Part 12 of 14 of “Adjusting the Faucet or Opening the Drain – Currently Available Methods to Treat the Plumbing Problem of Open Angle Glaucoma” | A San Gabriel Valley Optometric Society (SGVOS) Continuing Education Dinner Event – 2 hours CE | Featured Speaker: Dr. David Richardson, MD | April 12, 2017

Next Generation Plumbing | What’s “In the Pipeline” of Medications and Surgery

So what’s in the pipeline? Next-generation medications and surgeries in the pipe line.

Medications

Quickly, the medications that are—that you’re going to see—some of these are already available say in Japan and elsewhere but hopefully we’ll see these in the US. There’s essentially three new classes of medications:

ROCK & NET Inhibitors

The Rho-Kinase or the ROCK inhibitors—they open the drain by relaxing the trabecular meshwork. The Norepinephrine Transporter Inhibitors or the NET Medications—they “turn on the faucet”. There’s one an FDA trials right now, which is a ROCK/NET. So it uses both of these. Just like the alpha-2 agonists, you could potentially get both a reduction in the flow (reduction in the production of fluid) as well as an improvement in the outflow—so that’s very exciting.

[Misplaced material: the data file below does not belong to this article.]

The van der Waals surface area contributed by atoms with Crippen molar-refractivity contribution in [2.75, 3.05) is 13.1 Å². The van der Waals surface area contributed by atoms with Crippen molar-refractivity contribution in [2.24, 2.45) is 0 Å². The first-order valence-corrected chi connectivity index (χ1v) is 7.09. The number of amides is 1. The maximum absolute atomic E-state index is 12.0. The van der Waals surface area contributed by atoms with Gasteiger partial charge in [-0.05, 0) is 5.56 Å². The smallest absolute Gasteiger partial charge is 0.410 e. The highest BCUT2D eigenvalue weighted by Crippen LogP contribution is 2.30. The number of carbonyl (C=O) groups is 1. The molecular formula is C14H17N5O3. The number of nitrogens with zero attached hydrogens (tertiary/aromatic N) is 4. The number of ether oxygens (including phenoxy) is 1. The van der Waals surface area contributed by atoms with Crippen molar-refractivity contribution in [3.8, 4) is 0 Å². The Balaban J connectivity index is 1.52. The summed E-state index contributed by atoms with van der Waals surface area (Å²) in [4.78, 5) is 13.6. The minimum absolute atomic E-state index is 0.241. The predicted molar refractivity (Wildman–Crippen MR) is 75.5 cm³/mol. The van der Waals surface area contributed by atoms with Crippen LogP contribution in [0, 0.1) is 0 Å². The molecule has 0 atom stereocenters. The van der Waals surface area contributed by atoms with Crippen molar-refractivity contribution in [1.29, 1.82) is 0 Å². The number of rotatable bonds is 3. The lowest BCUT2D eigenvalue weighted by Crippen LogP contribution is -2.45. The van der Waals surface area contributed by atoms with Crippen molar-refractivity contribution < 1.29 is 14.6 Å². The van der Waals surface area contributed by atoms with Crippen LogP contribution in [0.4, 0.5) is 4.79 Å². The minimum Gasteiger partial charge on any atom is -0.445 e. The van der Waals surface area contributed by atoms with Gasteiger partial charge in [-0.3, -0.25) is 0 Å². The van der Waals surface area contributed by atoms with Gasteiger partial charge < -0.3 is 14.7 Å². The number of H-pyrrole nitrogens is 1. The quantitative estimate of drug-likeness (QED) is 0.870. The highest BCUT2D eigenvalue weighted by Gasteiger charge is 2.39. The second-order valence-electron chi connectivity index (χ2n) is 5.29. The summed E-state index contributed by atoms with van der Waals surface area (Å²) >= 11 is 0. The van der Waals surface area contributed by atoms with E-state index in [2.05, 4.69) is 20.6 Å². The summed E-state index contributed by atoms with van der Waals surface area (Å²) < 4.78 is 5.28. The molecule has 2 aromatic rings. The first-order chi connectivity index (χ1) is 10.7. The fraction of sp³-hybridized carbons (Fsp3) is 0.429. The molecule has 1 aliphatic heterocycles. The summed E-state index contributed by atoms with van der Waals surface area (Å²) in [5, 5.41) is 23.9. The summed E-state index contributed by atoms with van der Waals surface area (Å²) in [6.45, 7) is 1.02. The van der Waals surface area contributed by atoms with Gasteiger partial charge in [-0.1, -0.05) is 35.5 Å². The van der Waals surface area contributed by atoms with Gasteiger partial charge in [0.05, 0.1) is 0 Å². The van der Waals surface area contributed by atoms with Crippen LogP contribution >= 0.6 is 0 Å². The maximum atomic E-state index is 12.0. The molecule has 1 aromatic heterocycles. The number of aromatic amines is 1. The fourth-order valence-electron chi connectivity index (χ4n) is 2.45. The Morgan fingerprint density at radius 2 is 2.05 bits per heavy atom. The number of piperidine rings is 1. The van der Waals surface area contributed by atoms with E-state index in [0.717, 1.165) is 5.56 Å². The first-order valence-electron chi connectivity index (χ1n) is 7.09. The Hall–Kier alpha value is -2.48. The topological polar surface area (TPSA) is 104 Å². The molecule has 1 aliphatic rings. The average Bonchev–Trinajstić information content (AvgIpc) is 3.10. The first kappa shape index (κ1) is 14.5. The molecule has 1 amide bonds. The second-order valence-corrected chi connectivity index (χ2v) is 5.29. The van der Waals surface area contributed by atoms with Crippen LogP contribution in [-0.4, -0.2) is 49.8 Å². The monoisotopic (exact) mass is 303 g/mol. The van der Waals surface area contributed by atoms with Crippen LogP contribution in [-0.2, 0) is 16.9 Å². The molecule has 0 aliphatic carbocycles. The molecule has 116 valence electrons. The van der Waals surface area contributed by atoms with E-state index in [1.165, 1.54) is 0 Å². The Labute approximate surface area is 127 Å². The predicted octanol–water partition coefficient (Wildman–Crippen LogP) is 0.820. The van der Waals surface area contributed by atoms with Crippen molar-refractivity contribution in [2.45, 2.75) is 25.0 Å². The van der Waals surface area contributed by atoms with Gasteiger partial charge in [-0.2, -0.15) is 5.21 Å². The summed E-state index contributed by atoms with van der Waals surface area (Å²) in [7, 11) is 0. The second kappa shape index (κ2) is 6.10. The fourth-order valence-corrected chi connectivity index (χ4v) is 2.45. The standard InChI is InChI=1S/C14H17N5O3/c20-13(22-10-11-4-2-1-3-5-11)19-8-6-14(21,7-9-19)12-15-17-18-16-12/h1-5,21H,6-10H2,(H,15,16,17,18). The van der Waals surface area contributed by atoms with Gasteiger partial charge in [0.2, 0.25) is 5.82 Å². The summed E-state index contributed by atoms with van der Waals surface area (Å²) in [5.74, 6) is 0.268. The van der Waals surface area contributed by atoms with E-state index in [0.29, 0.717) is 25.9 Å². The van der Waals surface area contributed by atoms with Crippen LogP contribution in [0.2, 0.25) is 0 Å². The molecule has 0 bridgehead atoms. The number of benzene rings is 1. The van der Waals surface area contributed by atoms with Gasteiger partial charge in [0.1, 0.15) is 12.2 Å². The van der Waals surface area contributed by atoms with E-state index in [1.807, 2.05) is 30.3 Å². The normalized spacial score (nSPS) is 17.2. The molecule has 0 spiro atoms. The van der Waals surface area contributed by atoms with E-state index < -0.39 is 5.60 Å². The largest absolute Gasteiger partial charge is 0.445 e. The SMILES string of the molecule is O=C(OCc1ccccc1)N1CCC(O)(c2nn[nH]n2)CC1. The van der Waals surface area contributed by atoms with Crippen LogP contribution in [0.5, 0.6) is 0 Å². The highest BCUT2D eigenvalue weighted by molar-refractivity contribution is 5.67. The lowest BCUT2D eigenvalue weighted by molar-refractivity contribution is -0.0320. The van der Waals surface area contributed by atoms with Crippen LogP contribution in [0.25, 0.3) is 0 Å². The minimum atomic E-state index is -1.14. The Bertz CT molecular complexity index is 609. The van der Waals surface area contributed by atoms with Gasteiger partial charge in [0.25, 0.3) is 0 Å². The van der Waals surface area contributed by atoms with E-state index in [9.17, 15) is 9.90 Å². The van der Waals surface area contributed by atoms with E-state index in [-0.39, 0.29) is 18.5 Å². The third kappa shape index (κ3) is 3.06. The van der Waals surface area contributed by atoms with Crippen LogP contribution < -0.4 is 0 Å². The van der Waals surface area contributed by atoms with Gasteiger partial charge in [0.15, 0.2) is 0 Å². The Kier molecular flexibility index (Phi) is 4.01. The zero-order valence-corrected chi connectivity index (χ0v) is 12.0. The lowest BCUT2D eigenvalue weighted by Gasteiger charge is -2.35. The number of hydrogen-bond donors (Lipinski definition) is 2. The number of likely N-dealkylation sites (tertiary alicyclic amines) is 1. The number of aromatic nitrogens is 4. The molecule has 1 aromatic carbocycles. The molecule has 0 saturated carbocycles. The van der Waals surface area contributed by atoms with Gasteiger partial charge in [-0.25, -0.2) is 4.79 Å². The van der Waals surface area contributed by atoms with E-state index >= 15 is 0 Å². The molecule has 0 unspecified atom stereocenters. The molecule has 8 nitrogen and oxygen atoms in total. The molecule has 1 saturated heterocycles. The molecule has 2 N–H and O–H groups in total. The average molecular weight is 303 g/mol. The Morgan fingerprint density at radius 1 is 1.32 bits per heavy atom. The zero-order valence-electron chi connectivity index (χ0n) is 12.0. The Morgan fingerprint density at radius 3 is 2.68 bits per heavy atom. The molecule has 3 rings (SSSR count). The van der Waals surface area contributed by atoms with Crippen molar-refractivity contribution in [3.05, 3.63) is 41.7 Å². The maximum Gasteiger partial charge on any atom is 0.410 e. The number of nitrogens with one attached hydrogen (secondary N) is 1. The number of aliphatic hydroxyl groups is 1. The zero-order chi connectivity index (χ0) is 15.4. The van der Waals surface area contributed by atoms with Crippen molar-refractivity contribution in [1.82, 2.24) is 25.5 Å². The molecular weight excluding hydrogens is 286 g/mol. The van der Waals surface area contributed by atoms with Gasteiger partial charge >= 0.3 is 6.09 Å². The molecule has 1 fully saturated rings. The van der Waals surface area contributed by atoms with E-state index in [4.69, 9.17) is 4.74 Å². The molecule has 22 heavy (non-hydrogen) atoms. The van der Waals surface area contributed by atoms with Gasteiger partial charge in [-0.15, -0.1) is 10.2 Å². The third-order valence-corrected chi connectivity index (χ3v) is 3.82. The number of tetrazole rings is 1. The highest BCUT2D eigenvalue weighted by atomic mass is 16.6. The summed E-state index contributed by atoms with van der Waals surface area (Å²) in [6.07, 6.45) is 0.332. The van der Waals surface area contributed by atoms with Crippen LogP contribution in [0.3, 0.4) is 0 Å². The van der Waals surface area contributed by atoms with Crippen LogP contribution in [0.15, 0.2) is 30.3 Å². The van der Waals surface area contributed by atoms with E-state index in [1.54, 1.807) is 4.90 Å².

Adenosine Receptor Agonists

They work by increasing the outflow through the trabecular meshwork.

Modified Prostaglandin Analogs

Now, these are basically Prostaglandin Analogue plus a Nitric Oxide. So they’re generally (you can think of some of these as) Prodrugs. They enter the anterior chamber, they’re split up into the prostaglandin and a nitric oxide. Nitric oxide relaxes the trabecular meshwork and Schlemm’s canal increasing outflow.

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